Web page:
Roland, who not only refuses the tempting offer of conversion made to him by Arabas (who mistakes Roland for Charlemagne himself), but bears witness to the Christian faith he fights for: Goddis forbode and the holy Trynytee, That ever Fraunce hethen were for mee, And lese our Crysten laye! For sothe, thou sowdane, trowe thou moste One the Fader and the Sone and the Holy Goste, Thire thre are alle in one. (406–11) As if in fulfilment of this testimony, the crucifix does not burn, but ‘laye still ay as it were colde’ (447); at last, the fire goes out, the crucifix emits

in Pulp fictions of medieval England
The lump-child and its parents in The King of Tars

lump of flesh, without life or limb: & when πe child was ybore Wel sori wimen were πerfore, For lim no hadde it non. Bot as a rond of flesche yschore In chaumber it lay hem bifore Wiπouten blod & bon. For sorwe πe leuedi wald dye For it hadde noiπer nose no eye, Bot lay ded as πe ston. ∏e soudan com to chaumber πat tide, & wiπ his wiif he gan to chide ∏at wo was hir bigon.3 Attributing this misfortune to his wife’s insincere conversion, the Sultan takes the lump to his temple and prays to his ‘goddes’ (625) to give it human form, but to no avail. He destroys the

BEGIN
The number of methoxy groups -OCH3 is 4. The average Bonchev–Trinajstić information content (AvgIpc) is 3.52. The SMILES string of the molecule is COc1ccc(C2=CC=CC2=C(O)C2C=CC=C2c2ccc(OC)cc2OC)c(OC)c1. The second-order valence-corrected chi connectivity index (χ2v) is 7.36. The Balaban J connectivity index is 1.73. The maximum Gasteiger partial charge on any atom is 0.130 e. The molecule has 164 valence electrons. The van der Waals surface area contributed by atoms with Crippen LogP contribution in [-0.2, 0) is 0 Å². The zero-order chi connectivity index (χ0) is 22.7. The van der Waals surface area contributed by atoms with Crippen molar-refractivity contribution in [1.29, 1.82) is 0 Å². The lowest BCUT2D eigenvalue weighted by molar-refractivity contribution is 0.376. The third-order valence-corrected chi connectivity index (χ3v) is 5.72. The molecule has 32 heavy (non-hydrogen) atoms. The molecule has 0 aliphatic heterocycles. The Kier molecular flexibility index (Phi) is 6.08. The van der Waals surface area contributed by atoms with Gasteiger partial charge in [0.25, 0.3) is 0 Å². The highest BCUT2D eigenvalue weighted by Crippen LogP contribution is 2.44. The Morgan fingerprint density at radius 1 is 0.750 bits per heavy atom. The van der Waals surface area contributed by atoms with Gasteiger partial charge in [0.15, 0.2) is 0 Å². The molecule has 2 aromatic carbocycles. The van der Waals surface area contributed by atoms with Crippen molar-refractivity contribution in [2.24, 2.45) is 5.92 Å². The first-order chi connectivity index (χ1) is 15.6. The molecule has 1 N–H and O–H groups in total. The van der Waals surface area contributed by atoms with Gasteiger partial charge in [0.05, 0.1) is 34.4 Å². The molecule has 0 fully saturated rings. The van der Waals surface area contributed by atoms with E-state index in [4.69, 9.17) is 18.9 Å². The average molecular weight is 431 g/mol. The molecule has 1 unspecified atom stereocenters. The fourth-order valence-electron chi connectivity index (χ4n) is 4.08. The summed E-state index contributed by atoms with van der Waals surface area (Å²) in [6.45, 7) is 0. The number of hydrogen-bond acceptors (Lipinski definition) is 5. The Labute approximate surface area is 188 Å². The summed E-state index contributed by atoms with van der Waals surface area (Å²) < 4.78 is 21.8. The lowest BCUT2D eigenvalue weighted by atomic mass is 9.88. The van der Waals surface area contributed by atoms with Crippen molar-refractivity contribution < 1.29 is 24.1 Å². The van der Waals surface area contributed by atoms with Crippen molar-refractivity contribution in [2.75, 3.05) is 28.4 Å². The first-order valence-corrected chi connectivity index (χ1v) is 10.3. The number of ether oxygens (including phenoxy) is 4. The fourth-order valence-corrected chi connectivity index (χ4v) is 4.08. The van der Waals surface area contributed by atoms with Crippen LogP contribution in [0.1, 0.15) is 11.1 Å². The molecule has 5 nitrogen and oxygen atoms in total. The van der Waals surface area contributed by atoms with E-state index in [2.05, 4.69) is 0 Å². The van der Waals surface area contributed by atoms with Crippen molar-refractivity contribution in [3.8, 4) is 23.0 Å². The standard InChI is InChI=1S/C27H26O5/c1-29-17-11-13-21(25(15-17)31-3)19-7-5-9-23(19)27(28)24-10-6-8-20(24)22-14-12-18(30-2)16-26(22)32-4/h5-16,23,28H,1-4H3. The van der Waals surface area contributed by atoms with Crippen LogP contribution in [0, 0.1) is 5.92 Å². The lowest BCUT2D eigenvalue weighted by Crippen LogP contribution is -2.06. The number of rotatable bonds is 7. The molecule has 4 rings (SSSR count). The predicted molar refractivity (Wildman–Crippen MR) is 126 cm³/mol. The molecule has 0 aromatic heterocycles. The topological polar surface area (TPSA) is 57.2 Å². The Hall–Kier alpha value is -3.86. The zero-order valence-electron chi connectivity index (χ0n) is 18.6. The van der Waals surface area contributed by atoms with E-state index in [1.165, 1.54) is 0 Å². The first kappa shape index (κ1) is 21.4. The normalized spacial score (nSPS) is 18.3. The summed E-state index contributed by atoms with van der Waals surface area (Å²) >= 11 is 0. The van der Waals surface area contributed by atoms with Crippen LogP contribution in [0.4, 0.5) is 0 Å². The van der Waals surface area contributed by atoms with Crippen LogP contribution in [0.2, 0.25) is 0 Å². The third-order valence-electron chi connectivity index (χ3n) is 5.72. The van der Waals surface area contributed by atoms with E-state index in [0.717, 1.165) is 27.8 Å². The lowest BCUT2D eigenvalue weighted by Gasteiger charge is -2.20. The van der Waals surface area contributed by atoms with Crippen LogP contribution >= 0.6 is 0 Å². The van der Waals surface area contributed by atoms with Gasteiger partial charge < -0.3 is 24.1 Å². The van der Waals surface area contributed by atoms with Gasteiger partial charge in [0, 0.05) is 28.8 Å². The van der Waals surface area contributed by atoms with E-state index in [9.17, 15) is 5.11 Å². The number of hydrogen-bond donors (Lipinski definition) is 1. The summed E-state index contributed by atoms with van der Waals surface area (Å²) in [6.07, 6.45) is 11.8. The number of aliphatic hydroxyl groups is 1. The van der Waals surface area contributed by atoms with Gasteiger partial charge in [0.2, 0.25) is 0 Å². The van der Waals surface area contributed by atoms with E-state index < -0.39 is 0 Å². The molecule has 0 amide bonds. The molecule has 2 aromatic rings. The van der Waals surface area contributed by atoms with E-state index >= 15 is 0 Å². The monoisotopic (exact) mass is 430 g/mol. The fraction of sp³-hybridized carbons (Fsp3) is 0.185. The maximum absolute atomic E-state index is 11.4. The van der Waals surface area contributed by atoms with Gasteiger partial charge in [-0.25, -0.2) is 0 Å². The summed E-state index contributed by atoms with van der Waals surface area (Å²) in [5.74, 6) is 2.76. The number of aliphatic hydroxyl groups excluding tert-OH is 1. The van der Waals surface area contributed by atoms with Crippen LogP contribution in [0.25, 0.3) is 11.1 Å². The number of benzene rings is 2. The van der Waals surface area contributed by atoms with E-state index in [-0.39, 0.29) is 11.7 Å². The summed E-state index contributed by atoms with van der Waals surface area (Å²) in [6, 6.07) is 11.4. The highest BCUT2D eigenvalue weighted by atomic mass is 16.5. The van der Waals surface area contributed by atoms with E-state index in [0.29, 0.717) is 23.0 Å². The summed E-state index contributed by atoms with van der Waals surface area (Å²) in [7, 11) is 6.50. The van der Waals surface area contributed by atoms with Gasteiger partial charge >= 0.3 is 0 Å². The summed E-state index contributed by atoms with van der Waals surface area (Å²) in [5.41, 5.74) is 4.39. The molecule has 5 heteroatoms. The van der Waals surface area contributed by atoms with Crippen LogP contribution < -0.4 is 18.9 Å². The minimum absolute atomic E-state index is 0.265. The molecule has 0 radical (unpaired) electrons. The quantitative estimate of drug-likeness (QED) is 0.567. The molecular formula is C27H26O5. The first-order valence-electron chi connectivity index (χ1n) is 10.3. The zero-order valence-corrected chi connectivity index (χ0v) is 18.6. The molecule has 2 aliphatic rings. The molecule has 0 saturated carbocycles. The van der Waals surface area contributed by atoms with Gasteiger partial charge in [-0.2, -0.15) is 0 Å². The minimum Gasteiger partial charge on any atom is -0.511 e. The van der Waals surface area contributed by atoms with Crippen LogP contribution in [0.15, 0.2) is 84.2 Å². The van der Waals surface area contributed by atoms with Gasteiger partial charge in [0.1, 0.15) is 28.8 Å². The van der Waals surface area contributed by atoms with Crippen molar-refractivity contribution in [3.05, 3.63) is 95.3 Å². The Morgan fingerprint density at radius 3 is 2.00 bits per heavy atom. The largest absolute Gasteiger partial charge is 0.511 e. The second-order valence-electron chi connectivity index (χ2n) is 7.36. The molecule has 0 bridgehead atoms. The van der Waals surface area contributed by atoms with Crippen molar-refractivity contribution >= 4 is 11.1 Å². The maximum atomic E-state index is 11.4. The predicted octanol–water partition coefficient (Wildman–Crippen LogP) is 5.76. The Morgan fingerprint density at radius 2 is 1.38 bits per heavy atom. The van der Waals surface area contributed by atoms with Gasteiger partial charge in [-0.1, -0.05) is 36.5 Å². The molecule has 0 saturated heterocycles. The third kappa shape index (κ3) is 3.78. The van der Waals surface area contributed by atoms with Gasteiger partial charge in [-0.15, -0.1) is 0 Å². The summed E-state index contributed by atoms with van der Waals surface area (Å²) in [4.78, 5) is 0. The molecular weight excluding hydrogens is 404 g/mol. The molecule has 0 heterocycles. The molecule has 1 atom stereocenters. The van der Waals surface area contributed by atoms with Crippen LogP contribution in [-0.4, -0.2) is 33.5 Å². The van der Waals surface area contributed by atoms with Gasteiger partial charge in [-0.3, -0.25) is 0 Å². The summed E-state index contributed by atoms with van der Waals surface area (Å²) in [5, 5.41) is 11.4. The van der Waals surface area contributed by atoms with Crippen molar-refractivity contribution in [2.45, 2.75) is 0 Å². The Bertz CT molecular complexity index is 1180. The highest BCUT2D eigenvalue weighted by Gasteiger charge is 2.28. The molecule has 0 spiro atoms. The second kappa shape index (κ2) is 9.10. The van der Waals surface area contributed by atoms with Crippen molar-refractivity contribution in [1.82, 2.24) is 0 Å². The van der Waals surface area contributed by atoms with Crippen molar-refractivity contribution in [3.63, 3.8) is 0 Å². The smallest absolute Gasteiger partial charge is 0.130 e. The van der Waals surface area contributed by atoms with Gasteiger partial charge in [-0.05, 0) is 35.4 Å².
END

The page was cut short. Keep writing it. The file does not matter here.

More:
in Pulp fictions of medieval England
Open Access (free)
Alternative pasts, sustainable futures

demonstrated how converted industrial sites must – for a time, at least – remain intelligible as what they once were while becoming intelligible as something else. The 2CV theatre (Chapter 1) illustrates this on the smallest of scales: the vehicle must be recognizable as both 2CV and theatre for the performance to work. This is how all sited performances function, but that function is also fundamental to a process like redevelopment. The local television news report on the conversion of Corbigny’s Photosacs factory (Chapter 2) proposed that the building was once again a

in Street theatre and the production of postindustrial space